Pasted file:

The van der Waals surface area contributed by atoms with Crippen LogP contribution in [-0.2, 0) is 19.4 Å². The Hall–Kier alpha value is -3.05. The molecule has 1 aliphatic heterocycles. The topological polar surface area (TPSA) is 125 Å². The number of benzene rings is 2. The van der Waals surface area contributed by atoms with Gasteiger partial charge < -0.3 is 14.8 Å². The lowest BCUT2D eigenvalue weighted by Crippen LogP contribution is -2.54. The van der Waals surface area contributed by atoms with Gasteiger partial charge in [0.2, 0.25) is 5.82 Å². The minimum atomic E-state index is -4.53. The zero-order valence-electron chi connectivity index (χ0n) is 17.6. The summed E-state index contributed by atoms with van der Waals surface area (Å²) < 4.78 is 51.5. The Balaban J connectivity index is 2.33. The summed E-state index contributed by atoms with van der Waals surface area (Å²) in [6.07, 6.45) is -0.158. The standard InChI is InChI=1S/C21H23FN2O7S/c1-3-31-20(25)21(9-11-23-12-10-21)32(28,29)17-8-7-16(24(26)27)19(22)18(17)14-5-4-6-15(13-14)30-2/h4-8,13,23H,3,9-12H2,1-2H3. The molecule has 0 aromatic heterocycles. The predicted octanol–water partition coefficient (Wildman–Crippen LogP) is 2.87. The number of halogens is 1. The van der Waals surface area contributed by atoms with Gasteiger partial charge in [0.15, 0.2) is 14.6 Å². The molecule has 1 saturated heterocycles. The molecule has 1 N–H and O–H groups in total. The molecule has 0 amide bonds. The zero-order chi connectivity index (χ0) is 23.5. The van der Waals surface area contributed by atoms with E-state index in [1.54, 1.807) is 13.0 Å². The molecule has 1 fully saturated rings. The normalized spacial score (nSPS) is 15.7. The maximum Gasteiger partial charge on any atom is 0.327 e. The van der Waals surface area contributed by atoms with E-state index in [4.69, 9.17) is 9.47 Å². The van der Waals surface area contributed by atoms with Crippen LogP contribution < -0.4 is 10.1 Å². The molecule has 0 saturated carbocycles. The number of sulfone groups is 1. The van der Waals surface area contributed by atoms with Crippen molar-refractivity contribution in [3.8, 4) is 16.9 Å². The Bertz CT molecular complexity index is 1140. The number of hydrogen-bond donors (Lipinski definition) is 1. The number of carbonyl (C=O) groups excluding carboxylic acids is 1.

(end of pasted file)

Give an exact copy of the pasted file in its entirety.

The van der Waals surface area contributed by atoms with Crippen LogP contribution in [-0.2, 0) is 19.4 Å². The Hall–Kier alpha value is -3.05. The molecule has 1 aliphatic heterocycles. The topological polar surface area (TPSA) is 125 Å². The number of benzene rings is 2. The van der Waals surface area contributed by atoms with Gasteiger partial charge < -0.3 is 14.8 Å². The lowest BCUT2D eigenvalue weighted by Crippen LogP contribution is -2.54. The van der Waals surface area contributed by atoms with Gasteiger partial charge in [0.2, 0.25) is 5.82 Å². The minimum atomic E-state index is -4.53. The zero-order valence-electron chi connectivity index (χ0n) is 17.6. The summed E-state index contributed by atoms with van der Waals surface area (Å²) < 4.78 is 51.5. The Balaban J connectivity index is 2.33. The summed E-state index contributed by atoms with van der Waals surface area (Å²) in [6.07, 6.45) is -0.158. The standard InChI is InChI=1S/C21H23FN2O7S/c1-3-31-20(25)21(9-11-23-12-10-21)32(28,29)17-8-7-16(24(26)27)19(22)18(17)14-5-4-6-15(13-14)30-2/h4-8,13,23H,3,9-12H2,1-2H3. The molecule has 0 aromatic heterocycles. The predicted octanol–water partition coefficient (Wildman–Crippen LogP) is 2.87. The number of halogens is 1. The van der Waals surface area contributed by atoms with Gasteiger partial charge in [0.15, 0.2) is 14.6 Å². The molecule has 1 saturated heterocycles. The molecule has 1 N–H and O–H groups in total. The molecule has 0 amide bonds. The zero-order chi connectivity index (χ0) is 23.5. The van der Waals surface area contributed by atoms with E-state index in [1.54, 1.807) is 13.0 Å². The molecule has 1 fully saturated rings. The normalized spacial score (nSPS) is 15.7. The maximum Gasteiger partial charge on any atom is 0.327 e. The van der Waals surface area contributed by atoms with E-state index in [4.69, 9.17) is 9.47 Å². The van der Waals surface area contributed by atoms with Crippen LogP contribution < -0.4 is 10.1 Å². The molecule has 0 saturated carbocycles. The number of sulfone groups is 1. The van der Waals surface area contributed by atoms with Crippen molar-refractivity contribution in [3.8, 4) is 16.9 Å². The Bertz CT molecular complexity index is 1140. The number of hydrogen-bond donors (Lipinski definition) is 1. The number of carbonyl (C=O) groups excluding carboxylic acids is 1.